I will offer a view on Vertical Tutoring in my next blog but as I prepare to watch the football results roll in I wanted to share a view on a very valuable self improvement tool. My Saturday routine in the winter months is to enjoy a good breakfast and to reflect on what has happened nationally in the world of education. As I did so this morning I was reminded of some first rate guidance from a parent of one of the members of my Year 9 rugby team at the time.
Around 12 years ago one Essex Saturday morning, I was preparing for a fixture, supping from a flask of tepid coffee, pumping up the match balls in the PE team staff office. Incidentally, the odour that hits you as you open the door of such bolt holes is the same wherever you are in the country. North, south, east or west the smell is usually revolting but somehow so very comforting.
I remember feeling that my career had got very slightly stuck. I was frustrated because my school had neglected me that year as I hadn’t been on a very expensive course – it was the fashion at the time. A very kind, smiling parent called Brian (who was a deputy head at another local school) was willing to listen to my gripe but very gently and professionally put me right. Brian was clear: “Your CPD is your responsibility. The best CPD you will experience is the stuff you do yourself.” Experience tells me that he was right.
For that reason I’m a great fan of Twitter. I think it is one of the best CPD mechanisms that I have come across during my teaching career. Understandably and pleasingly most of the posts on Twitter from educators focus on improving teaching and learning and also, of course, the current debate surrounding many of the changes being introduced by the current UK government coalition. I can not remember a period when school leaders have been faced with such a mountain of issues to address in order to ensure that the school they lead improves. Using CPD time wisely is essential for all teaching staff. Using Twitter also makes you realise that you are not alone.
The focus on T&L improvements is undoubtedly the right area to spotlight for our profession. It is crucial for teachers to continually analyse, improve and modify where necessary to ensure that delivery meets the needs of 21st-century young people. I fear for those schools and teachers who do not continually develop their strategy in this area. The Ofsted judgement in schools that fail to properly address the needs of the new framework as well as the young people in their care is likely to be savage.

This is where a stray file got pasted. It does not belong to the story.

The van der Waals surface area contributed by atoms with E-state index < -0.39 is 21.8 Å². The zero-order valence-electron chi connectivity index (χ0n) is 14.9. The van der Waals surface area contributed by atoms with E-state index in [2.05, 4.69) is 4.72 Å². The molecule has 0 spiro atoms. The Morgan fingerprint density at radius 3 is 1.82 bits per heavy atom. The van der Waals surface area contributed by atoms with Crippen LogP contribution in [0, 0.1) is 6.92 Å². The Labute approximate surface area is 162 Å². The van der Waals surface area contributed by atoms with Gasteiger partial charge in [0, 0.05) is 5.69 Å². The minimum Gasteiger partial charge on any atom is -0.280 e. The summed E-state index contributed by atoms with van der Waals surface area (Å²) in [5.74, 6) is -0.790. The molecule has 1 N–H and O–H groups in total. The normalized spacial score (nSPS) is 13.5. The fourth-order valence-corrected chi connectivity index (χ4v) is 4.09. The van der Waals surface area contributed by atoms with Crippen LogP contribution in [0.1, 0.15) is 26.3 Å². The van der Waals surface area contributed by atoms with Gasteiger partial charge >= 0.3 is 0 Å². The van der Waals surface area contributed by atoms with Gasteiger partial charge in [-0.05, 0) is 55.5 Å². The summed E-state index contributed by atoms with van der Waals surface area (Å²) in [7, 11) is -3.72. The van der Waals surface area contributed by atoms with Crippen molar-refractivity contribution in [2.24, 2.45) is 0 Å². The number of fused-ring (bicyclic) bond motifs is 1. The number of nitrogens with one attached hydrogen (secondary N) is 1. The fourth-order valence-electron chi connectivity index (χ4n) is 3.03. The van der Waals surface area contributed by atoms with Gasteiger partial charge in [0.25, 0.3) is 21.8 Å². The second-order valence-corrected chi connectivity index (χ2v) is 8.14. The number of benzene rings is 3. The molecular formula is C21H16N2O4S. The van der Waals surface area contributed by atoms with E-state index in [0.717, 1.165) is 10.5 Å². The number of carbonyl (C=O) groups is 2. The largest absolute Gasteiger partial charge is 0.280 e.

If you want to find out about current views and approaches being taken to address the shifting sands in our craft then I can recommend Twitter wholeheartedly. I tend to use Twitter as a reading digest in the main. It allows me to keep up to date with experts across the range of education disciplines. Excellent Headteachers nationally who have been kind enough to put their thoughts on e-paper include: Geoff Barton (@realgeoffbarton) from Suffolk, John Tomsett (@johntomsett) from York and Tom Sherrington (@headguruteacher) from the grammar school sector in Essex. Other first rate tweeters and bloggers are available.
If schools do not embrace and understand the technological changes also being experienced by young people then I feel that the outcome could be disappointing for students and staff alike. For this reason I also recommend Mark Anderson from Clevedon School. Not only is he incredibly generous when it comes to sharing his resources and knowledge but he is also passionate and inspiring about introducing mobile learning technology into the lives of students in his school (@ictevangelist). iPad technology (or similar) is likely to be a significant factor in securing further improvements in many schools and ensuring that the potential disconnect between teachers and students is avoided. In fact, I believe that learning will improve through using such devices and is likely to be taken to a place beyond where we previously thought possible.
You can also consider the views of luminaries such as Dylan Wiliam, Sir Ken Robinson and David Cameron (no not that one – this one is a really clear thinker on education – @realdcameron). The best bit about Twitter is that it lets me learn when I want, where I want to and what I want. Twitter is easy to use, accessible, personalised and free.
There is a recent trend lately for some of the Twitterati to be a little self congratulatory – lots of virtual backslapping which clutters up one’s timeline. Perhaps it’s my inability to cope with seeing any school leader receive praise (it’s not part of the culture of school leadership at the moment). However, if we don’t congratulate each other we may die waiting for Messrs Wilshaw and Gove to offer a word of encouragement. Don’t be put off by this – give it a go!
I will now get my regular thrashing at connect 4 from my 6 year old. She is an assassin in disguise – do not be fooled!